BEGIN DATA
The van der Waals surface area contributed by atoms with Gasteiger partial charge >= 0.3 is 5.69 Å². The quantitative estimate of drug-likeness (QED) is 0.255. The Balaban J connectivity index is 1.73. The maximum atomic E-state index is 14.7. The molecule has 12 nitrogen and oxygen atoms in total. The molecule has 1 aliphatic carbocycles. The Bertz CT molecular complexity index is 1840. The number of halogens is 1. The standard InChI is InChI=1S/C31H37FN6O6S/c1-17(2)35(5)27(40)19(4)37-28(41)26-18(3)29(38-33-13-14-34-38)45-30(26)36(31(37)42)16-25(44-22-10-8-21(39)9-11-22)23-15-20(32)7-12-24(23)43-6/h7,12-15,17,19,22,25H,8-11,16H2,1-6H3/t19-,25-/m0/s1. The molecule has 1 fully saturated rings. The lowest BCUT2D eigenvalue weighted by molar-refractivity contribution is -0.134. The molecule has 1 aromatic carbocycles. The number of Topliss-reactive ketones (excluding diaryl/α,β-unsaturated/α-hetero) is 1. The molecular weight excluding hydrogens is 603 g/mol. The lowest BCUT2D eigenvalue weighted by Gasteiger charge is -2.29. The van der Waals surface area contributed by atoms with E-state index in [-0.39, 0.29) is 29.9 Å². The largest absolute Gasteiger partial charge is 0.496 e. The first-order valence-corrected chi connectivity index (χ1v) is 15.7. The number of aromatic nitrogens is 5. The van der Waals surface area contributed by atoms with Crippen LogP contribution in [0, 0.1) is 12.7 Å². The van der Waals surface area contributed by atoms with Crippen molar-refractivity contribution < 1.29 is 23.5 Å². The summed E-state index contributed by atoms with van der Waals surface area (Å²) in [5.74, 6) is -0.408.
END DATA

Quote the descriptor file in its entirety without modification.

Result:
The van der Waals surface area contributed by atoms with Gasteiger partial charge >= 0.3 is 5.69 Å². The quantitative estimate of drug-likeness (QED) is 0.255. The Balaban J connectivity index is 1.73. The maximum atomic E-state index is 14.7. The molecule has 12 nitrogen and oxygen atoms in total. The molecule has 1 aliphatic carbocycles. The Bertz CT molecular complexity index is 1840. The number of halogens is 1. The standard InChI is InChI=1S/C31H37FN6O6S/c1-17(2)35(5)27(40)19(4)37-28(41)26-18(3)29(38-33-13-14-34-38)45-30(26)36(31(37)42)16-25(44-22-10-8-21(39)9-11-22)23-15-20(32)7-12-24(23)43-6/h7,12-15,17,19,22,25H,8-11,16H2,1-6H3/t19-,25-/m0/s1. The molecule has 1 fully saturated rings. The lowest BCUT2D eigenvalue weighted by molar-refractivity contribution is -0.134. The molecule has 1 aromatic carbocycles. The number of Topliss-reactive ketones (excluding diaryl/α,β-unsaturated/α-hetero) is 1. The molecular weight excluding hydrogens is 603 g/mol. The lowest BCUT2D eigenvalue weighted by Gasteiger charge is -2.29. The van der Waals surface area contributed by atoms with E-state index in [-0.39, 0.29) is 29.9 Å². The largest absolute Gasteiger partial charge is 0.496 e. The first-order valence-corrected chi connectivity index (χ1v) is 15.7. The number of aromatic nitrogens is 5. The van der Waals surface area contributed by atoms with Crippen LogP contribution in [0, 0.1) is 12.7 Å². The van der Waals surface area contributed by atoms with Crippen molar-refractivity contribution < 1.29 is 23.5 Å². The summed E-state index contributed by atoms with van der Waals surface area (Å²) in [5.74, 6) is -0.408.